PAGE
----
The Royal Springs Golf Club:

Built in between year 1900 and 2000, the golf course is considered the best golf course in entire India by many professional golfers.

Gulmarg Golf Club:

The course is situated at an altitude of 2650 m above sea level that makes it the highest green golf club in the world. If that's not enough to bring you to Gulmarg golf club, it is also one of the most scenic and oldest golf clubs in entire region set up by Britishers in the year 1904.

Paragliding in Jammu and Kashmir:

Paragliding is a popular adventure sport that attracts tourists to Kashmir. Kashmir Hub offers you a detailed guide of parasailing, hot air ballooning and paragliding activities in Kashmir. Jammu and Sanasar are two centers where these activities are carried on, on an organized scale. Training camps for parasailing and paragliding are organized at Sanasar. These packages usually comprise of lunch, ground training and actual paragliding.

Batote that is located at a distance of 125 kilometers from Jammu is also a center for paragliding. Hot air ballooning in the Suru valley and the Zanskar area is a challenging activity.

The equipment for paragliding is easily available at the tourist office in Jammu. This equipment is also available at the local agencies in Jammu and Sanasar. The best months to go paragliding in Sanasar are May-June and September-October.

Pilgrimage Destinations in Jammu and Kashmir:

Jammu Pilgrimage:

  • Mata Vaishno Devi
  • Raghunath Mandir
  • Bawey Wali Mata
  • Peer Kho
  • Ranbireshwar temple
  • Peer Mitha
  • Panchbakhtar temple
  • Peer Budhan Ali Shah or Peer Baba

Kashmir Pilgrimage:

  • Shankaracharya Temple
  • Amarnath
  • Charar-e-sharif
  • Hazratbal mosque
  • Khanqah-e-moulah
  • Kheer Bhawani
  • Takht-e-Suleiman
  • Hari Parbat Fort
  • Shrine of saint Makhdoorn Sahib
  • Sikh Gurudwara Chatti Padshahi

Food and Cuisine:

Picturesque greens, hill-stations, lakes and traditional art forms are undoubtedly the greatest attractions in Jammu and Kashmir. But the mouth-watering delicacies and exotic recipies also play a vital role in keeping the tourist bounded here. The Jammu and Kashmir cuisine is influenced by various communities that have settled in the state. You will observe a unique aroma and awesome flavor in the vast variety of vegetarian and non-vegetarian food.


The delicious food of J&K is believed to have evolved when the Timurs invaded Kashmir in the 15th century A.D. and thousands of expert cooks from Samarkand immigrated to cater to the Indian Kings. Those master cooks were called 'Wazas' and they worked under the guidance of 'Vasta Waza', the master chef. They offered the kings a grand feast, which is traditionally known as 'Wazwan' and is still in practice. The special grand feast is characterized by 36 different kinds of meals, out of which fifteen to thirty dishes are the varieties of meat. Today, Wazwan is not only a ritual but also a ceremony. During a trip to J&K, you can enjoy this luxurious food style. Kashmiri weddings are popular for the delicacies mastered by those chefs.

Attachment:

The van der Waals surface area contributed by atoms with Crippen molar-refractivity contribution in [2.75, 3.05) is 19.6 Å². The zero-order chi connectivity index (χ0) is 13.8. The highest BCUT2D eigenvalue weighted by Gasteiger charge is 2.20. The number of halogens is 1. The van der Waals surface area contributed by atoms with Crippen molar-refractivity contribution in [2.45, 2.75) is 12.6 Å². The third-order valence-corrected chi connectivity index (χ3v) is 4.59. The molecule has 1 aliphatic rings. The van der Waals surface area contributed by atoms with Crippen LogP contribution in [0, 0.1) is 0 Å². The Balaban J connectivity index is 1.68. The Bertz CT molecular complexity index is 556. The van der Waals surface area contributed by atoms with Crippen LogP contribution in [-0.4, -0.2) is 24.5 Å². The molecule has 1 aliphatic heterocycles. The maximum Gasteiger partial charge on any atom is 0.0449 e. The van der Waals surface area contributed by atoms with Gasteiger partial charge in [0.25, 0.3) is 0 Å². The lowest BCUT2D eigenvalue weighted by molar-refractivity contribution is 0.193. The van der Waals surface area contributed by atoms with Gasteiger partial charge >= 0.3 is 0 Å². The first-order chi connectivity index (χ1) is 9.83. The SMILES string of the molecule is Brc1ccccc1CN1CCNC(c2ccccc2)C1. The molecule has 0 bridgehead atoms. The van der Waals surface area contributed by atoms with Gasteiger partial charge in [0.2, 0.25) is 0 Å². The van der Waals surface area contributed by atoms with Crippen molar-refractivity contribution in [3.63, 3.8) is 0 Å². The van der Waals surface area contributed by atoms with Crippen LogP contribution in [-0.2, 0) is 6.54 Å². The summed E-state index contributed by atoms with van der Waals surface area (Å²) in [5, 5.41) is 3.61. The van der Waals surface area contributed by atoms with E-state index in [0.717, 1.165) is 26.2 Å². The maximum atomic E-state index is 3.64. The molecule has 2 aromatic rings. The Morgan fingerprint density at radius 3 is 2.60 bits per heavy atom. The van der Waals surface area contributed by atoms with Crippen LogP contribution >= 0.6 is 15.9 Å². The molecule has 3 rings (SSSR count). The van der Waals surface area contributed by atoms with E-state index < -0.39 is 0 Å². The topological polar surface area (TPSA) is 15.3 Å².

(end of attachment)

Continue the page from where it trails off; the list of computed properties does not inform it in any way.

Different Styles of Preparing Food:

A variety of spices along with condiments and curd are used in good quantity in Kashmiri food. Curd is considered the major ingredient in most dishes - whether vegetarian or non-vegetarian. Local people prefer mustard oil for cooking purpose. They are also liberal with the use of the expensive saffron or kesar, which Kashmir is a big producer of. You can also savour rice of a superior grade.

Three different styles of cooking that exist in Kashmir are:

  • Kashmiri Pandits
  • Muslims
  • Rajputs

All the three styles not only differ in the style, but also in the ingredients, recipies and courses. A few differences exist because of the locally produced crops. On one hand the Kashmiri Pandits do not prefer much onion and garlic in their food, while contrary to this, the Muslims do. The Muslims avoid the use of asafoetida (hing) and curds, whereas the Kasmiri Pandits use them often.. However, the Hindu Brahmins or Kashmiri Pandits also cook non-vegetarian food for themselves, but they prefer mutton or lamb meat instead of chicken or beef.

Kabargah, Kofta (veg/non-veg), Dum Alu, mushrooms, bhaseeda (lotus stem/roots) and Methi Chaman are some of the delicacies of the region known for their sheer flavor and richness. Kashmir, also known as the land of fruits, serves a variety of fruit chats and sweets prepared from fruits. 'Firni' is one of the most popular desserts of the state.

There are, of course, plenty of restaurants serving north-Indian or south-Indian dishes as well. A few places are known for special Marwari and Maharashtran food.

Handicrafts in Jammu and Kashmir:

Kashmiri handicrafts exhibit extraordinary intricacy and skill. The workers in Jammu-Kashmir have expertise in making carpets, baskets, wall hangings, and other handicraft items. You can also find a variety of wooden work, silverware and shawls with unmatched embroidery.

This flourishing handicrafts industry of Jammu & Kashmir not only offers you wonderful items, but also employs several tribal as well as general folks of the valley.


Kashmiri carpets have been appreciated since a long time for their intricate work. Their uniqueness lies in their manufacturing. These carpets are purely handmade, and are knotted, not tufted. You can choose different carpets from a variety of silk, woolen or silk. These are designed in colourful themes which can not be found anywhere in the world. The main art of carpet manufacturing is associated with the knotting part. These knots determine the durability and value of the carpet, in addition to the design and pattern. The more knots per square inch, the greater is the value and durability of carpet.


It is a lighter version of original carpets, stitched by using cotton and woolen textures. The price of these colourful floor coverings vary with the percentage of wool. A namda containing 80% wool will definitely be more expensive than one with 20% wool. The major difference in carpets and namdas lies in the price. While carpets are quite expensive, Namdas are available at affordable prices. Namdas are generally made by chain stitch embroidery, in woolen and cotton thread.